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Velma Dinkley

Coke Bottle Bottoms

I went and had my eyes tested at lunchtime, because it's been a while. I'd sworn never to darken the doors of Vision Express again after suffering rudeness in one branch and incompetence in another, but a Nectar offer of a free test lured me in.

My optician was very thorough, polite (when he accidentally dropped a lens in my lap he waited for me to pick it up rather than scrabble around in my crotch area), and patient about having to repeat the bit where they puff air in your eye ("Yes, very good reactions...would you mind if I held your eyelid open?")

He did say that because my prescription was so strong, he'd like me to come back at a later date and have my pupils dilated with drops so he could take a more detailed look at my eyes. Since no other optician has ever suggested this, and I would have been unable to work or drive afterwards, I declined his offer in a thoroughly cowardly assertive manner. (Really, has this happened to anyone else as part of a routine eye test, or was it the world's worst attempt at a pickup? Hey baby, I can make your pupils dilate?)

The good news is that my left eye has balanced itself out by becoming worse in one way and better in another, so the prescription on that side remains unchanged, while my right has improved to the point where that lens is in fact slightly too strong, so no new glasses required.


I have the dilation test at my annual eye exam. (They do also now have a fancy way of doing the test without dilation, but I don't really mind having the dilation done.) Maybe it's different because I'm in the US, but I certainly wouldn't think it odd to have an eye doctor say they wanted to do it.
This thread has been a real eye-opener ahahahaha. Really, I'd never come across the process in nearly 30 years of eye tests!
Same here - my eyes always get dilated at exams. Of course, my eyesight is gawdawful.
I'm minus 9 and this has never occurred before!
I get my eyes dilated whenever anyone has a chance, but that's mostly because of the retinopathy. I think the optician probably mentioned it to you because certain retinal conditions (not just retinopathy) are more likely in those with very short/long sight.
Yes, I thought of you, because you're the only person I know who's mentioned it (well, until this post, anyway!).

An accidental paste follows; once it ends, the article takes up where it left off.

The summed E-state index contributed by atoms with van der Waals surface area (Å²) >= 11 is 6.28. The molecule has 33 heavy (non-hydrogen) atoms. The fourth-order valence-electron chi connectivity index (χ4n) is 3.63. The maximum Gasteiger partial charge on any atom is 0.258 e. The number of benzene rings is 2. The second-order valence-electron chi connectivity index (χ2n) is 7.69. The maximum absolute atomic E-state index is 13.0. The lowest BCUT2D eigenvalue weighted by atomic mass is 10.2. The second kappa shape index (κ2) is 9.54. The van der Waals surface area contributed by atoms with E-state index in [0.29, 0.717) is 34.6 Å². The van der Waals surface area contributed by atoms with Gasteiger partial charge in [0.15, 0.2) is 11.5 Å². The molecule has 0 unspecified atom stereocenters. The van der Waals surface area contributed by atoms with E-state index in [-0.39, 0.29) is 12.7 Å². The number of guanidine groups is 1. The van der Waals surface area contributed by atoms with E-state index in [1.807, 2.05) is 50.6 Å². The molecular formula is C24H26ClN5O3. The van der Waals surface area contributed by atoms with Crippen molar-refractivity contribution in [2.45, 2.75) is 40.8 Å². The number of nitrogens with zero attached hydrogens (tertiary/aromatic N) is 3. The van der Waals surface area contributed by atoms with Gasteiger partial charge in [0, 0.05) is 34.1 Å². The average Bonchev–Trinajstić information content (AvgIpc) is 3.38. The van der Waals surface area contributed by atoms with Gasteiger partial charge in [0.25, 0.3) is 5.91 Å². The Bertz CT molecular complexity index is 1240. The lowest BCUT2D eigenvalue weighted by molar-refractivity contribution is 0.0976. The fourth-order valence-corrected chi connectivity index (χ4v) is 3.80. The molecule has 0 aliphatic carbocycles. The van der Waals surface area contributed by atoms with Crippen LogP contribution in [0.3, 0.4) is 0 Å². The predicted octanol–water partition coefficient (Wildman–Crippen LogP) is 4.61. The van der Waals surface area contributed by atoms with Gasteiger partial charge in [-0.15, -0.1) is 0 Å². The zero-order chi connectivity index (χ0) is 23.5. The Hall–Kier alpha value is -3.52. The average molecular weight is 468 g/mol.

Pupil dilation is an annual thing with my opthalmologist (I also have a very strong prescription).

They also once did a scan with a laser machine that was very cool.
Lasers, that's cool. Stuff in my eyes that makes them go funny? Not cool!
Chiming in to say, yes, dilation always has been and continues to be part of a regular eye exam for me, no matter whether in the US or UK.
Oh God, well, maybe if it comes up again I'll let them. But the idea of not being able to read or ride my bike for hours afterwards horrifies me. What am I, if I can neither read nor ride??

(My dog wants to play with your snowflakes.)
Yup, I have the dilation thing done too. I also have a thing where they put drops in that make the whites of my eyes go yellow (not sure what it is but it's contact-lens related).
Yikes! (To give the Vision Express man credit, he's the first optician ever not to try and steer me on to contact lenses.)
I had those drops once, years ago, when I was in hospital for an emergency eye check-up after I developed a floater. (Yes, just one. My GP was an idiot and could have saved everybody a lot of time, money and worry had they simply explained this was normal and I was lucky to have made it to 25 without any at all.)

Anyway, nobody warned me about them, so I drove to the hospital appointment.

Afterwards, I was miffed and put it to them that either they gave me a bit of paper saying it was safe for me to drive like that, or they paid for two taxis and a silly duration for my car in the hospital car park. They ummed and ahhed and reluctantly gave me the piece of paper.

Actually, it was mainly fine. I couldn't focus on the dashboard and had to wear sunglasses even on an overcasst day, but I could see traffic OK. It's not something I'd recommend to a stupid person, but it's probably safe for someone sensible who knows their vehicle's controls thoroughly and can gauge speed by engine tone. They were pretty brave to give me that piece of paper, though!
I'll remember that in case an emergency arises, but it's not something I fancy in London traffic!

I have one floater I recognise by shape. I'm thinking of giving it a name.
My exam is ALWAYS a dilated one, and always has been. When you're severely myopic like me (20/1125 in the left, 20/1175 in the right) they tend to want to look at the back of the eye to make sure your retinae are still where they're supposed to be, AND that the blood flow is okay.

I suggest getting someone to drive you if you can, for the exam, or finding a place you can chill out for a couple of hours that isn't too far away (i.e., you can walk it) after the exam, because it IS an essential thing to get done.

Now I have them every 6 months because of the diabetes (my blood flow is fine, just have a strange birthmark on my left retina) to make sure my blood vessels are okay and my retinae are firmly attached where they're supposed to be.

So, in short - yes, it's important to have it done and quit tryin to get out of it. (LOL!!) The dilation effect only lasts for 3-4 hours, max (usually less than 2 for my eyes, so you would not be missing much!) and then you can get back to normal operations.
Thanks - in that case I reckon what I should do is get it done at an optician I can walk to, on a Saturday, rather than go to the place near work!